Optocoupler simplifies power-line monitoring

Texas Instruments TLC2272

Alfredo del Rio and Ana Cao y Paz

EDN

The use of a linear optocoupler and a capacitor-based power supply yields a simple, yet precise power-line-monitoring system. The circuit in Figure 1 converts the 110 V-ac power-line voltage to an ac output voltage centered at 2.5 V, covering 0 to 5 V. The circuit isolates the output signal from the power line. You can connect the output directly to an A/D converter. For other power-line voltages, simply change the value of R1. For a power-line voltage of 220 V ac, use a value of 470 kΩ for R1. The input stage is a nonisolated block that uses the neutral line as a ground reference. This block receives power from a capacitor-based power supply that provides a stabilized 5 V-dc voltage and a 3.3 V dc reference. The TLC2272 op amp, IC1, and the TLC2272 linear optocoupler, IC3, form a feedback amplifier in which the IP1 current is proportional to the input voltage, VIN.

An isolated optocoupler circuit allows you to make dc measurements of the power-line voltage.
Figure 1. An isolated optocoupler circuit allows you to make dc measurements of the power-line voltage.

Resistor R2 adds a dc offset current to allow for both polarities in VIN. The match between the two photodiodes in the IL300, IC2, ensures that IP2 is closely proportional to IP1. The output stage converts IP2 to a voltage level isolated from the power line. Variable resistor VR2 trims the overall gain, and VR1 adjusts the output-voltage offset, which is nominally 2.5 V. You can test this circuit using simulation the model in Listing 1 for IC2. Typical values for K1 and K2 (optical transfer ratios) are approximately 0.007. The global optical transfer ratio is K3 = K2/K1.

After performing the simulation, you can build and test a prototype. The power supply for the isolated block provides 5 V dc and a 3.3 V reference from an available voltage of 7 to 10 V. You do not need the regulated 5 V if that voltage is already available in your system.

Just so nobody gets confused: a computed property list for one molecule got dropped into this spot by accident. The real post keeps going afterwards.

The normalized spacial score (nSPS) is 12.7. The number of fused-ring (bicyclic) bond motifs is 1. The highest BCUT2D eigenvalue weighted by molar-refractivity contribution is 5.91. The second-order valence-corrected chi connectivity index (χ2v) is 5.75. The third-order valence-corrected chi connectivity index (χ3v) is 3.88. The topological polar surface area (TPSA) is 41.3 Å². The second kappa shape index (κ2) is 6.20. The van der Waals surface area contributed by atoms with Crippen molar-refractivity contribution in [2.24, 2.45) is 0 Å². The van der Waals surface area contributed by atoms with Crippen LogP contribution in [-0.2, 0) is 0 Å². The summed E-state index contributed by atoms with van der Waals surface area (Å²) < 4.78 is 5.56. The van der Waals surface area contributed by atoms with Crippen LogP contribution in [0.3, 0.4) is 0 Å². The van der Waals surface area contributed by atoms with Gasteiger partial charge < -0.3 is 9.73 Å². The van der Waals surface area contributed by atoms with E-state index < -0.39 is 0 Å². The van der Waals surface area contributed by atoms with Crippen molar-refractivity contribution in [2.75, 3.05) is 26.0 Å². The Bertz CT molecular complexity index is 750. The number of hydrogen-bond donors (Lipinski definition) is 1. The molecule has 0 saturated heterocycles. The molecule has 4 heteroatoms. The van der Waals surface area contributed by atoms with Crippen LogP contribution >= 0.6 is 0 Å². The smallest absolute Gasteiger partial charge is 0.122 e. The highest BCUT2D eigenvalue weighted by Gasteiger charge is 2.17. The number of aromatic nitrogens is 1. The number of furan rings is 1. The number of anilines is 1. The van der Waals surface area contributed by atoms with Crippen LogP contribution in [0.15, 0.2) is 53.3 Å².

An important goal in this design is to obtain a stable dc voltage at the output. This property is crucial for dc measurements of VIN. Even if you suppose the ac power line to be free of dc voltage, some types of loads drain dc currents, thereby introducing a small dc voltage because of voltage drops in the ac lines. Thermal drifts in the output voltage stem principally from drifts in K3. In tests of the prototype, the K3 temperature coefficient was 470 ppm/°C. Table 1 shows VOUT at different temperatures. The TLC2272 op amp has rail-to-rail output, yielding a wide output-voltage range, and low quiescent current, simplifying the capacitor-based power supply. Because the TLC2272 is a dual device, you can connect the unused half as a voltage follower. When you monitor a three-phase power line, you'd use one and one-half TLC2272s. Note that the op amps in the isolated block, IC3, and the nonisolated block, IC1, cannot be halves of the same chip; otherwise, you'd lose the isolation.

Table 1. Output offset-voltage drift
TIL300 (°C) VOUT (V) TIL300 (°C) VOUT (V)
17.5 2.496 37.5 2.506
20 2.497 40 2.507
22.5 2.498 42.5 2.509
25 2.5 45 2.51
27.5 2.501 47.5 2.512
30 2.503 50 2.513
32.5 2.504 52.5 2.515
35 2.505    

The main specifications of the circuit are

  • 5300 V-ac-rms galvanic isolation,
  • 0.08% linearity,
  • 470-ppm/°C thermal shifts in VOUT,
  • 2° phase shift at 50 Hz,
  • dc to 1-kHz bandwidth at –3 dB.
By adding two ADCs and a microcontroller, you can measure power-line voltage and current parameters.
Figure 2. By adding two ADCs and a microcontroller, you can measure power-line voltage and
current parameters.

If you connect the output to a 10-bit A/D converter, one LSB is equivalent to 0.5 V in the 110 V power line. You can add a Hall-effect sensor to the circuit for current measurements. The LTS series from LEM is suitable for this purpose, because these devices operate from a single 5 V supply and provide a 2.5 V-centered output. Figure 2 shows a system that integrates voltage and current measurements. The processor computes true-rms voltages and currents, apparent and active power, and power factor.

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